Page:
Washington Cuts in food programs for the poor are getting support in Congress as an alternative to President Bush's idea of slicing billions of dollars from the payments that go to large farm operations.
Senior Republicans in both the House and Senate are open to small reductions in farm subsidies, but they adamantly oppose the deep cuts sought by Bush to hold down future federal deficits.
The president wants to lower the maximum subsidies that can be collected each year by any one farm operation from $360,000 to $250,000. He also asked Congress to cut by 5 percent all farm payments, and he wants to close loopholes that enable some growers to annually collect millions of dollars in subsidies.
Instead, Republican committee chairmen are looking to carve savings from nutrition and land conservation programs that are also run by the Agriculture Department. The government is projected to spend $52 billion this year on nutrition programs like food stamps, school lunches and special aid to low-income pregnant women and children. Farm subsidies will total less than half that, $24 billion.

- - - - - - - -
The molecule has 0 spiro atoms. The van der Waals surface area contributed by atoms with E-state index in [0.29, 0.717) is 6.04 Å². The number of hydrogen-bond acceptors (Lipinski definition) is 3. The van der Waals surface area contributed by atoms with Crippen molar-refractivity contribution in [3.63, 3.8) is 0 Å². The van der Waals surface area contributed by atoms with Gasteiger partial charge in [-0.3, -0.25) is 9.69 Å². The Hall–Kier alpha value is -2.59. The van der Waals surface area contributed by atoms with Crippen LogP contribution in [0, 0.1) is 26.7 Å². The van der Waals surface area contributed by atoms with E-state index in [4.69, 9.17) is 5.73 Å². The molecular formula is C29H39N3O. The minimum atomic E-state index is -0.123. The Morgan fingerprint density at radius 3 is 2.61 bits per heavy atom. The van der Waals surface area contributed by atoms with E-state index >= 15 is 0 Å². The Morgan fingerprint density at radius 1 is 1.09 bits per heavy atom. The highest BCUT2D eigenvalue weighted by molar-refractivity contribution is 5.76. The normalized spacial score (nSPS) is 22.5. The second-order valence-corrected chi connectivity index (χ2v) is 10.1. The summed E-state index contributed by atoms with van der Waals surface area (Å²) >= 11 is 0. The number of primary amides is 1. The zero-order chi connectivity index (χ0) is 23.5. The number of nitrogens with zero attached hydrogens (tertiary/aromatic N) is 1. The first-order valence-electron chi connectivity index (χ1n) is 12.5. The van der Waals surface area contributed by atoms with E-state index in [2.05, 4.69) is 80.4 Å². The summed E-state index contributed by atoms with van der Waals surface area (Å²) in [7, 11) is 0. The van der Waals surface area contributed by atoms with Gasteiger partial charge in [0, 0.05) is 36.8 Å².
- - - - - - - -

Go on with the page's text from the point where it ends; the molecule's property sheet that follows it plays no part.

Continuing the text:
Senate Agriculture Committee Chairman Saxby Chambliss, R-Ga., said the $36 billion food stamp program is a good place to look for savings.
"There's not the waste, fraud and abuse in food stamps that we used to see. ... That number is down to a little over 6 percent now," he said. "But there is a way, just by utilizing the president's numbers, that we can come up with a significant number there."
Bush is proposing to withdraw food stamps for certain families already receiving other government assistance. The administration estimates that plan would remove more than 300,000 people from the rolls.
Chambliss said minimal changes in all three areas of agriculture spending -- nutrition, farm supports and conservation -- could save what's needed.
The House and Senate plan to vote on initial versions of the budget next week.
Rep. Jerry Moran, R-Kan., said food stamps are vital to many Americans, "but like all government programs, there are ways to save money."
Chambliss and other Republicans say they are open to modest cuts in farm programs, such as a small across-the-board cut in all payments to growers.